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Machine learning: In this lab, machines learn to make machines

By John Sullivan, Office of Engineering Communications
This article is from the Robotics: Safe, resilient, scalable, and in service of humanity issue of EQuad News magazine.

Ryan Adams working at a machine in the lab.
Ryan Adams is working to improve manufacturing robots. Photo by David Kelly Crow

Manufacturing robots are a modern wonder, building everything from packaged food to microchips.

Ryan Adams, a professor of computer science, agrees that these machines are the foundation of the modern economy, but he thinks there is a lot of room for improvement.

“Right now, manufacturing machines run blindly and execute code,” Adams said. “The question is, how can these things be smarter? How can they be aware of themselves and make things better, faster, and cheaper?” The programming that guides the spinning and weaving machines that make up a modern assembly line is already sophisticated, Adams said. But he said the machines are following rigid guidelines set by their programmers instead of adapting and reacting to their tasks.

“The tools are sophisticated, but they are not adaptive,” he said.

Artificial intelligence offers possible paths to creating manufacturing robots that are more adaptable and easier to manage and deploy. One possible improvement could come in the area of precision. Currently, manufacturers achieve precision by making heavy robots to provide a stable platform for cutting or shaping tools. With proper software, controls, and design, it should be possible to create machines that can use feedback rather than weight to achieve stability.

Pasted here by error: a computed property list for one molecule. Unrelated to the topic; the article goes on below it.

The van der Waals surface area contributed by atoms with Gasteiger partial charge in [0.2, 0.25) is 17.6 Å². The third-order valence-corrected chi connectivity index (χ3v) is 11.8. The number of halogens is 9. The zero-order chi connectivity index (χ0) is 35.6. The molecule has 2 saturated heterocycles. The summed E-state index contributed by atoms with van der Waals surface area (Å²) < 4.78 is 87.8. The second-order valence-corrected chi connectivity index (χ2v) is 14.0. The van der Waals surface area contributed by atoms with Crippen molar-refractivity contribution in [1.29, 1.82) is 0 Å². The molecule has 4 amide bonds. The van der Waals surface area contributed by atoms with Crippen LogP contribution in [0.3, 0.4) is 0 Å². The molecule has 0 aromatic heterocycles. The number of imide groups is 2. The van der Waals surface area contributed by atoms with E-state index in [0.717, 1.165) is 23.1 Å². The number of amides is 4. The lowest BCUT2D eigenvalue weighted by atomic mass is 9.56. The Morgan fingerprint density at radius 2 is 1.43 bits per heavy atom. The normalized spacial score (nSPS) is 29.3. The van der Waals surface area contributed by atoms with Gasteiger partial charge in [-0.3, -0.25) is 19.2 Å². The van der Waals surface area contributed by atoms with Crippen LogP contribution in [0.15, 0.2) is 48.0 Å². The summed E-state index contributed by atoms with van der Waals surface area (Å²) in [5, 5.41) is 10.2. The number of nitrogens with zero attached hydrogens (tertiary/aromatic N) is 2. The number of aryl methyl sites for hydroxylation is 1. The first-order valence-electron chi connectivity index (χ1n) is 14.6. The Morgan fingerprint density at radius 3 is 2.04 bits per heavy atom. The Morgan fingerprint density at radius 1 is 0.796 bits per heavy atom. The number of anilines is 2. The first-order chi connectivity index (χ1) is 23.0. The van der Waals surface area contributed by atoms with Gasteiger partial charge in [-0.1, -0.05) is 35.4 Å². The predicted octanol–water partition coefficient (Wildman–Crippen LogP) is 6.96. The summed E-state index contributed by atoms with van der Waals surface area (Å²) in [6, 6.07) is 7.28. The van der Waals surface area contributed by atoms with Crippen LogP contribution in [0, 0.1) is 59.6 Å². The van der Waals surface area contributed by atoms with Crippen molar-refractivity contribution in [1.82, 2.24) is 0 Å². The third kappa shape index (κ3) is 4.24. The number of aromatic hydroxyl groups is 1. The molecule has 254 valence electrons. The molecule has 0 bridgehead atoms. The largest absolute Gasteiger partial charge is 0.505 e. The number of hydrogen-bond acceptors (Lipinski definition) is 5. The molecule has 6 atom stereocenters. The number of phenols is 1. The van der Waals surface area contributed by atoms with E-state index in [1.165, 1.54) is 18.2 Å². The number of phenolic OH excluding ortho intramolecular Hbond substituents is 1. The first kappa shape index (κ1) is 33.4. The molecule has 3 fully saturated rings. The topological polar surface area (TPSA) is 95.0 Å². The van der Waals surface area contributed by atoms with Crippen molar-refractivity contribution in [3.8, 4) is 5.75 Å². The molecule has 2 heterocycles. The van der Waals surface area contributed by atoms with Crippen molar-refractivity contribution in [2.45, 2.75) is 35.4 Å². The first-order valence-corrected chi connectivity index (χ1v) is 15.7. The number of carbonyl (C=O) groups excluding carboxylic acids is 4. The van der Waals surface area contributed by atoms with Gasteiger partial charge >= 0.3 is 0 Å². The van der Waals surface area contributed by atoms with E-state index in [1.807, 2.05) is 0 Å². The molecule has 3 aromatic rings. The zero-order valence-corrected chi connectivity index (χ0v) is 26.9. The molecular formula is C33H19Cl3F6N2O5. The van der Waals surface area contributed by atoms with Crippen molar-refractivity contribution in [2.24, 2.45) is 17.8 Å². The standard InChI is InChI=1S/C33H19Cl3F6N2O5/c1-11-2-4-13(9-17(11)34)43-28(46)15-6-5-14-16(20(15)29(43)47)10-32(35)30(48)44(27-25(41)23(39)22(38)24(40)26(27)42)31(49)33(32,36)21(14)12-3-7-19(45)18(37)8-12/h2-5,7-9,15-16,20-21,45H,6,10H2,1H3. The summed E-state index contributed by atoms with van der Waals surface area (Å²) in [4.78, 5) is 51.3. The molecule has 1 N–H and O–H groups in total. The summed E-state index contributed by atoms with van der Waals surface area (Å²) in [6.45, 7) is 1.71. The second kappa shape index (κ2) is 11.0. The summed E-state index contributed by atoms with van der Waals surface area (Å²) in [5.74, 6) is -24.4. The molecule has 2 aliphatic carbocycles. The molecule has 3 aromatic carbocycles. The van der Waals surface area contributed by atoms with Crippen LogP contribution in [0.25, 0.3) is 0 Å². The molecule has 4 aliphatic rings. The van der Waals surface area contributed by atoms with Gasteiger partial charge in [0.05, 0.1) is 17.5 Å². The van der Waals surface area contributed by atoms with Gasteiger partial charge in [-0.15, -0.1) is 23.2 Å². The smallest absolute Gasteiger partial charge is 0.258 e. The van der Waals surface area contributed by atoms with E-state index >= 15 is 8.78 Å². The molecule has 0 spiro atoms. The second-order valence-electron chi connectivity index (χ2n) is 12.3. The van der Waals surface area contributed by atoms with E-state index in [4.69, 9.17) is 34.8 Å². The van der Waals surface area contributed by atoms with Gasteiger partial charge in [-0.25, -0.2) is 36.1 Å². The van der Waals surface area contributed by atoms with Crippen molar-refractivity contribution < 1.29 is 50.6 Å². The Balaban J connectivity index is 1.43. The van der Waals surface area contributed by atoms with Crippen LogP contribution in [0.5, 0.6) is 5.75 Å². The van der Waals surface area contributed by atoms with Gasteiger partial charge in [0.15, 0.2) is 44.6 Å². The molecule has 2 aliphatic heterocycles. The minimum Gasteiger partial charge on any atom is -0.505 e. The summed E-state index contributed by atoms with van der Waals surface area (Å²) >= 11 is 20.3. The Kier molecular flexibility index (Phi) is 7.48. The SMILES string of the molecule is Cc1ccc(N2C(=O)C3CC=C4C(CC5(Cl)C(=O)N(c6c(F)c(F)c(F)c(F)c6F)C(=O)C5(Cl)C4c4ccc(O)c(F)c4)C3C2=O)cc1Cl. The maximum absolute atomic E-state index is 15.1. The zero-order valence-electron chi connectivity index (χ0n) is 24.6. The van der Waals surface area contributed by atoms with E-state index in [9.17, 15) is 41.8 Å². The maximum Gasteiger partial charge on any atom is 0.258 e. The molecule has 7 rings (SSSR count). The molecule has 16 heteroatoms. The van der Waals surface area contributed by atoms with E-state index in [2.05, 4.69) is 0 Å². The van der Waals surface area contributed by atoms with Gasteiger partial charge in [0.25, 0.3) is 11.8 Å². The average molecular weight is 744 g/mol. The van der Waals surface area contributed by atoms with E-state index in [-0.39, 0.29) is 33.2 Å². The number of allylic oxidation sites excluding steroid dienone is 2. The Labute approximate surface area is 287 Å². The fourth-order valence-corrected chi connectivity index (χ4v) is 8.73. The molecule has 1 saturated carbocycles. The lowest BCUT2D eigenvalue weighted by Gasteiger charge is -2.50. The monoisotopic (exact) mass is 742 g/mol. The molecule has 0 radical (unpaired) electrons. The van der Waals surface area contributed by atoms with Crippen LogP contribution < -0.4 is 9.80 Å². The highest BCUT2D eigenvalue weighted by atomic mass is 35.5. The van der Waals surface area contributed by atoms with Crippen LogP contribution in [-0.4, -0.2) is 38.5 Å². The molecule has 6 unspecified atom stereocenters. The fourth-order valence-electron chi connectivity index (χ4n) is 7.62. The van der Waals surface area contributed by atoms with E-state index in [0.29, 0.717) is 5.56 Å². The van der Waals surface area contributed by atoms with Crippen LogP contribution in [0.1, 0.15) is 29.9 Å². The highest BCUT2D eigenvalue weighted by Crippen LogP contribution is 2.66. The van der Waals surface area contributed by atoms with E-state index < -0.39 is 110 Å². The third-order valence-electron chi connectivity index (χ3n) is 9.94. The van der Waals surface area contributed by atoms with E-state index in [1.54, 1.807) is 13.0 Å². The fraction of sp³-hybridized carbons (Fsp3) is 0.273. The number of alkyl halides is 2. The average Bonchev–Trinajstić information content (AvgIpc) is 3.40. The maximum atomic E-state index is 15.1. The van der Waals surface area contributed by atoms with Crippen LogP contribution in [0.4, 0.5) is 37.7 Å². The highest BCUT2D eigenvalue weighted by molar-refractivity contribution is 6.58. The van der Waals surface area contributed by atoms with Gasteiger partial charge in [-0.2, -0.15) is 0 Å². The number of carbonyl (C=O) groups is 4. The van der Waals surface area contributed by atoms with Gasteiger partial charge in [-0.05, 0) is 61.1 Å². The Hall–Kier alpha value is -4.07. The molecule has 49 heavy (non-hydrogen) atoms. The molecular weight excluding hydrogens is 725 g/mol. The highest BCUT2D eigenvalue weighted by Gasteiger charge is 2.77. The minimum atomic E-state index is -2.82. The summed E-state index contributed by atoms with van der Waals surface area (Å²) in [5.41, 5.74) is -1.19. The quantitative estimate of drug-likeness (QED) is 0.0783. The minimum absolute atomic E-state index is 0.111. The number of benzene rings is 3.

“What if the software understood the dynamics and adapted to them on the fly?” Adams said. “Instead of a machine that might weigh 10,000 pounds, what if we could create a machine with the same level of precision that might only weigh 100 pounds?”

Adams cautioned that this is not a problem likely to be solved immediately, but it is part of his lab’s goal of using artificial intelligence to make robots more efficient and versatile builders. Ultimately, the researchers would like to use artificial intelligence to design the robots themselves. Integrating intelligence into the systems from the start could allow sophisticated capabilities to emerge more naturally, in the same way the knowledge of grasping seems inherent to the human hand.

“I want to design algorithms that are sophisticated in designing the robot itself,” he said. “If I pick up a glass, my hand has passive properties that make it easy to do this without thinking about it. This intrinsic ‘mechanical’ intelligence is something we don’t often build into our systems, and yet every biological system has that.”

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